I’m dusting off an oldie to share with you this graduation season. The years have only strengthened and deepened these sentiments.
“With some careful planning, it’s going to be just fine. . . just fine,” I mumble as graduation ceremony and open house invitations lay before me. “We’ll go here, then there, then here.” I put them in the order that will get us to each event within the alloted times. Compared to some past agendas, this plan actually seems quite feasible. With any luck, we should finish with enough energy to get us home.
One of the things I like most about this time of year is graduation. My husband does not share my enthusiasm for graduation time. It’s not that he doesn’t like socializing, it’s just that he could do with a little less scurrying around. As the pile of invitations grows, he just shakes his head, hoping that we will make it through without collapsing. We always do.
Despite the tired feet from traipsing all around the community and the in-need-of-some-Alka-Seltzer stomachs from too much party food, we will arrive home knowing it was worth it. Worth it to see the teenagers we’ve taught in Sunday School, allowed to raid our refrigerator and freezer, cheered at sporting events, applauded at music and drama presentations, hung out with on lazy evenings, and trusted with the care of our own children arrive at this momentous occasion in their lives.
Even if we received fifty invitations, somehow, some way, we would make every effort to attend each celebration. Why? Because every minute spent cheering them, feeding them, and laughing with them has built a relationship that contributed to both our lives and theirs.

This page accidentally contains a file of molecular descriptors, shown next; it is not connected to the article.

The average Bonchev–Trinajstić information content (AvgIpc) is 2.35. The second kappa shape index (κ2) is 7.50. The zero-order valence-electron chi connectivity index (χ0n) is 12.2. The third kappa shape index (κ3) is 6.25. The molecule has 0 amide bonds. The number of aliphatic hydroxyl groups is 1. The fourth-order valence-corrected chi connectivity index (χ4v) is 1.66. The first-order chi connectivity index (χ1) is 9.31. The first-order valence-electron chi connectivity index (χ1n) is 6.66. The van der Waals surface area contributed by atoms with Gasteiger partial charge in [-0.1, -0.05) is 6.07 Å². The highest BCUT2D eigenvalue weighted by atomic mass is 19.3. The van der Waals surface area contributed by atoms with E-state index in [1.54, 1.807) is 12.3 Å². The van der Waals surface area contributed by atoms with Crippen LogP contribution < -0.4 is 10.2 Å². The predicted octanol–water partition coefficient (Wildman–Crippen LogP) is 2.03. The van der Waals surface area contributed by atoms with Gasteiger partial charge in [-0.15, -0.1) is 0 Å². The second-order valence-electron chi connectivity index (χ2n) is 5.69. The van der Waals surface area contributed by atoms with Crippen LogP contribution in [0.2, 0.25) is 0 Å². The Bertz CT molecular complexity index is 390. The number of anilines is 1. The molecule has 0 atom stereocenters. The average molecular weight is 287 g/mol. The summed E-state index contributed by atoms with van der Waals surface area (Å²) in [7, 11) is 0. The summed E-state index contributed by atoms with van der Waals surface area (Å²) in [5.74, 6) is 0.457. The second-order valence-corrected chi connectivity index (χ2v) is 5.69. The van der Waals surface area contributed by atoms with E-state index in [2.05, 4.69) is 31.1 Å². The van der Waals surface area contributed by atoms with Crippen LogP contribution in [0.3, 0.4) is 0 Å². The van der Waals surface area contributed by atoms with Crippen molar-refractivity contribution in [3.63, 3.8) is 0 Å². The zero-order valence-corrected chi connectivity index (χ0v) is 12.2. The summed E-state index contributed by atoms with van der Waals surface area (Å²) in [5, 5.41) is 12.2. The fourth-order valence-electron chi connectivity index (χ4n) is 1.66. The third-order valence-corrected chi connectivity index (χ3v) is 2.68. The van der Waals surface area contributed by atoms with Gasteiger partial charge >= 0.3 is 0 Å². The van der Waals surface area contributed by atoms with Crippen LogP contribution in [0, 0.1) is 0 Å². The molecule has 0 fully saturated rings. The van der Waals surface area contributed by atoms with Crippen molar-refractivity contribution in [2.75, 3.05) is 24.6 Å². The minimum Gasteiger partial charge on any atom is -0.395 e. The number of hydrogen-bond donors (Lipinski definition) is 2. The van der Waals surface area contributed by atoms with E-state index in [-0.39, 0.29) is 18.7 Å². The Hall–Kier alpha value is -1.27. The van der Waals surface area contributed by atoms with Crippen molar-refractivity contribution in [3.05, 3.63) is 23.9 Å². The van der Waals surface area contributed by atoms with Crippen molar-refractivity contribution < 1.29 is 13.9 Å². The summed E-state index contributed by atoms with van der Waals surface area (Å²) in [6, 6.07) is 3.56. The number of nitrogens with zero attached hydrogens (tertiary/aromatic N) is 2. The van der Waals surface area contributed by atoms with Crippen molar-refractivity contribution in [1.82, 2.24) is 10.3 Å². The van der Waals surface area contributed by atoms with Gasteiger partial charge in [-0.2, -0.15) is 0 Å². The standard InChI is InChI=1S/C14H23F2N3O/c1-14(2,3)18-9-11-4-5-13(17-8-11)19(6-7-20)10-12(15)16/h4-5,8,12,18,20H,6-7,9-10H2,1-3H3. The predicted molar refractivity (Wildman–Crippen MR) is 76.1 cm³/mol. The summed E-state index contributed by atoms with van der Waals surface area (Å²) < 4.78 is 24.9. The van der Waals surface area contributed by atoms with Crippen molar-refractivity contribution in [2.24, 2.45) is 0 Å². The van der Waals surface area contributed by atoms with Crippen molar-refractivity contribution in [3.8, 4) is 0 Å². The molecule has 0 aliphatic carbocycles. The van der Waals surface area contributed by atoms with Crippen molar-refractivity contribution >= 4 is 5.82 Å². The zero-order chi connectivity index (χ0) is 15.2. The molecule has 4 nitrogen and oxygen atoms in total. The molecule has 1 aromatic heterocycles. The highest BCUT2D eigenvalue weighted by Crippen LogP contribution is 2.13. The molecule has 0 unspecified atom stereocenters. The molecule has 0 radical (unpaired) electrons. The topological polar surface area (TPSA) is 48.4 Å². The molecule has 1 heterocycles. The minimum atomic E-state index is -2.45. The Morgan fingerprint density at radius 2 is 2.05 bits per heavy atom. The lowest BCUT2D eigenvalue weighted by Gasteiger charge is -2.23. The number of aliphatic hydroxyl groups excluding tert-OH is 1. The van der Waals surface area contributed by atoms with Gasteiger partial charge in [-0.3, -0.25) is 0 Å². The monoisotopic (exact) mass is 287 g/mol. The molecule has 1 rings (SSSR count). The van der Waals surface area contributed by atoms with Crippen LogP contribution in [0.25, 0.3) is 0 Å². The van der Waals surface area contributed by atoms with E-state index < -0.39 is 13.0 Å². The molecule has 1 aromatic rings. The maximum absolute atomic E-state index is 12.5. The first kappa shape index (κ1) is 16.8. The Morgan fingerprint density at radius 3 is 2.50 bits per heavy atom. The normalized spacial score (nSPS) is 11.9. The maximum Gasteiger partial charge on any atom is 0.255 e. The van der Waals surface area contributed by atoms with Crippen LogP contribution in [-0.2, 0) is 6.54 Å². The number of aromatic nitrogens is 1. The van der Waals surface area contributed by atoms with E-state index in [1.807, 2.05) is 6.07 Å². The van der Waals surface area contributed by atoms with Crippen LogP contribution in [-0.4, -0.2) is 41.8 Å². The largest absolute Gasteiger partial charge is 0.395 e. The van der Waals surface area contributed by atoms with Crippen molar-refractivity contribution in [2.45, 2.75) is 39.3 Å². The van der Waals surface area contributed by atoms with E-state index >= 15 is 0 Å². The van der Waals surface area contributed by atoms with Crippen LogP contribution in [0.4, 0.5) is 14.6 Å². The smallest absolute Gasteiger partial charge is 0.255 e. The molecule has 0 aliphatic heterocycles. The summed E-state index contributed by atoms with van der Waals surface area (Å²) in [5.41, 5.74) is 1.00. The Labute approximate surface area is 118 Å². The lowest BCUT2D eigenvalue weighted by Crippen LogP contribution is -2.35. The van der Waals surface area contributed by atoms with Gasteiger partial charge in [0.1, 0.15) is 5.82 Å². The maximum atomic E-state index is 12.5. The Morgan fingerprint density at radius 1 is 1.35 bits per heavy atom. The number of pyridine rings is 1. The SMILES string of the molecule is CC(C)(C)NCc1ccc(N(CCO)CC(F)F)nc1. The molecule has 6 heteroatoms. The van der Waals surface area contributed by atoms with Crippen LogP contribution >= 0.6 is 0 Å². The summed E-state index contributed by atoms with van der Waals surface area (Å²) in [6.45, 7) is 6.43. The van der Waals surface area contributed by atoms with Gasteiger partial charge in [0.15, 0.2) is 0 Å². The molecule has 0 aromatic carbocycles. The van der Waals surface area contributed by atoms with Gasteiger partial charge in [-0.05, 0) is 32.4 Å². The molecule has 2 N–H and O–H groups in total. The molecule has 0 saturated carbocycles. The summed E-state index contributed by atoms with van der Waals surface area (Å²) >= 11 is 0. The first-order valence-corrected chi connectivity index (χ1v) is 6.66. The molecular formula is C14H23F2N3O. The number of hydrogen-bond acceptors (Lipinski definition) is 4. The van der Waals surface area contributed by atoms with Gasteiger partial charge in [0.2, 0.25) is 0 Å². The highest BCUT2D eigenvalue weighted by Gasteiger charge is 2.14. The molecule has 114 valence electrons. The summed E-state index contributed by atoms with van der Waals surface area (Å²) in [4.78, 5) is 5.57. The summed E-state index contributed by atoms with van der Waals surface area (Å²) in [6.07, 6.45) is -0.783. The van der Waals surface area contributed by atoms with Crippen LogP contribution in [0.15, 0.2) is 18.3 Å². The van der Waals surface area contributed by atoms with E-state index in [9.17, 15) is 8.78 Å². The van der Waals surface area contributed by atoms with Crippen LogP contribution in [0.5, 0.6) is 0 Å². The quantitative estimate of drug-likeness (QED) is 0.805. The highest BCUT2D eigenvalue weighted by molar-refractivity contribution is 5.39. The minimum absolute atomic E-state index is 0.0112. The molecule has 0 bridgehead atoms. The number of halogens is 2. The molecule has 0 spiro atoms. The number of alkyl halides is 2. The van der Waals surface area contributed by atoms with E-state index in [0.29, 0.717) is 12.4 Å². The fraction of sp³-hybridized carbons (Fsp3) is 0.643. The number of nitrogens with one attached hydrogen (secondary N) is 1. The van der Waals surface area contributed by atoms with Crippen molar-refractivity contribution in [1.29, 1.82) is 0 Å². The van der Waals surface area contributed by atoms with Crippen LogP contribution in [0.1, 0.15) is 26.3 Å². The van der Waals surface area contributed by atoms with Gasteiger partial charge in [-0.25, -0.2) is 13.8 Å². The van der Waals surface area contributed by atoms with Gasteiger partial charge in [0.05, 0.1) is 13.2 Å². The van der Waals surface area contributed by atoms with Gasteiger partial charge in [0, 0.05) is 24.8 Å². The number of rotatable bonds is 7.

We are richer for having spent time with them, for getting to know them. Their presence in our lives and in our home has kept us young in both mind and spirit. And, hopefully, our investment in their lives has influenced them in a positive direction. We wouldn’t miss this special moment in their lives for anything in the world.
We’ve concluded that nothing is more worthwhile or significant than investing time and energy in helping a young person on the journey to becoming a mature, responsible adult. While parents are the major contributors on this jaunt to adulthood, many other adults have opportunities to play significant roles in the molding of a young life.
Even though our children are young–aged 3 1/2 & 9–the list of “significant others” in their lives is quite long. From teachers to coaches, from neighbors to pastors, many people have contributed in a positive way to their journey toward maturity. In fact, if the list keeps growing–and I hope it will–we had better start looking into a much larger refrigerator, a more spacious house, and a ranch-sized yard.
Anyway, as another year of making the rounds of graduation parties approaches, I think about the lives we’ve been fortunate enough to share. I remember the fun times and realize how much we’ll miss them as college and careers take them away from this area. I’m also reminded of the teens we know who will graduate in the years to come. A never-ending supply of future adults.
You too may be wondering how you’ll manage to make it to all those celebrations. My advice—put on your track shoes, plot an itinerary, and get going. Don’t worry if, when you arrive, you look a bit disheveled from all the scurrying about. Most likely those special graduates won’t notice. All they will see are the people who have shared their joys and sorrows, triumphs and failures; who’ve encouraged, supported, and at times corrected them; who have advised them, held them accountable, and prayed for them. They will be happy you’ve come to share their special day. And you’ll be happy for the opportunity you’ve had to share in the shaping of a life.